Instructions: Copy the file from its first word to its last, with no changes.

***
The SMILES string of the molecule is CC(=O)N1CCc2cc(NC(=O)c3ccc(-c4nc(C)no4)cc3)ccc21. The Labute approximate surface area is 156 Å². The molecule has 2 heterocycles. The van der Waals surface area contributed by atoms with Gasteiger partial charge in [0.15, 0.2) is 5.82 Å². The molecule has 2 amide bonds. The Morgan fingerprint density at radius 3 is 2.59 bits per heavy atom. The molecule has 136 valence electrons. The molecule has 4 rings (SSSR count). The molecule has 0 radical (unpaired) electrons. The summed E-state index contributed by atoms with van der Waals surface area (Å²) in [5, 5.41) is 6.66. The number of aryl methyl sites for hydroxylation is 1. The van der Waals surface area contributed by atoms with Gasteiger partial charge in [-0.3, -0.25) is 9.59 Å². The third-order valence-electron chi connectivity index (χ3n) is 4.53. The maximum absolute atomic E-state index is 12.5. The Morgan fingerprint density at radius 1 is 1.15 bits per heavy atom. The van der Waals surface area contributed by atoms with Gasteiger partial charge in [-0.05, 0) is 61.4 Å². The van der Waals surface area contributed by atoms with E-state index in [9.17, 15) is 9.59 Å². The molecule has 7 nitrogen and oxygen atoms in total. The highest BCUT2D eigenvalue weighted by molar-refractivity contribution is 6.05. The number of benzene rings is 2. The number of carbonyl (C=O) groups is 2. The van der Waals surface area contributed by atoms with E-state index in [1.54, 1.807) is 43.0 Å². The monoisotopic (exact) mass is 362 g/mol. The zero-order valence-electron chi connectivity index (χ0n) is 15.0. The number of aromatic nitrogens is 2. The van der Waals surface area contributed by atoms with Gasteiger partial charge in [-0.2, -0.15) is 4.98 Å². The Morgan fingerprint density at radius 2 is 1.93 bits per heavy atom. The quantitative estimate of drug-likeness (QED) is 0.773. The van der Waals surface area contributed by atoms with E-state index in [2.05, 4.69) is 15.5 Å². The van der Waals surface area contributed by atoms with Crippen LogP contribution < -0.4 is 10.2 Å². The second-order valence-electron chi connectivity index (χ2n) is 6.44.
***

The SMILES string of the molecule is CC(=O)N1CCc2cc(NC(=O)c3ccc(-c4nc(C)no4)cc3)ccc21. The Labute approximate surface area is 156 Å². The molecule has 2 heterocycles. The van der Waals surface area contributed by atoms with Gasteiger partial charge in [0.15, 0.2) is 5.82 Å². The molecule has 2 amide bonds. The Morgan fingerprint density at radius 3 is 2.59 bits per heavy atom. The molecule has 136 valence electrons. The molecule has 4 rings (SSSR count). The molecule has 0 radical (unpaired) electrons. The summed E-state index contributed by atoms with van der Waals surface area (Å²) in [5, 5.41) is 6.66. The number of aryl methyl sites for hydroxylation is 1. The van der Waals surface area contributed by atoms with Gasteiger partial charge in [-0.3, -0.25) is 9.59 Å². The third-order valence-electron chi connectivity index (χ3n) is 4.53. The maximum absolute atomic E-state index is 12.5. The Morgan fingerprint density at radius 1 is 1.15 bits per heavy atom. The van der Waals surface area contributed by atoms with Gasteiger partial charge in [-0.05, 0) is 61.4 Å². The van der Waals surface area contributed by atoms with E-state index in [9.17, 15) is 9.59 Å². The molecule has 7 nitrogen and oxygen atoms in total. The highest BCUT2D eigenvalue weighted by molar-refractivity contribution is 6.05. The number of benzene rings is 2. The number of carbonyl (C=O) groups is 2. The van der Waals surface area contributed by atoms with E-state index in [1.54, 1.807) is 43.0 Å². The monoisotopic (exact) mass is 362 g/mol. The zero-order valence-electron chi connectivity index (χ0n) is 15.0. The number of aromatic nitrogens is 2. The van der Waals surface area contributed by atoms with Gasteiger partial charge in [-0.2, -0.15) is 4.98 Å². The Morgan fingerprint density at radius 2 is 1.93 bits per heavy atom. The quantitative estimate of drug-likeness (QED) is 0.773. The van der Waals surface area contributed by atoms with E-state index in [2.05, 4.69) is 15.5 Å². The van der Waals surface area contributed by atoms with Crippen LogP contribution < -0.4 is 10.2 Å². The second-order valence-electron chi connectivity index (χ2n) is 6.44.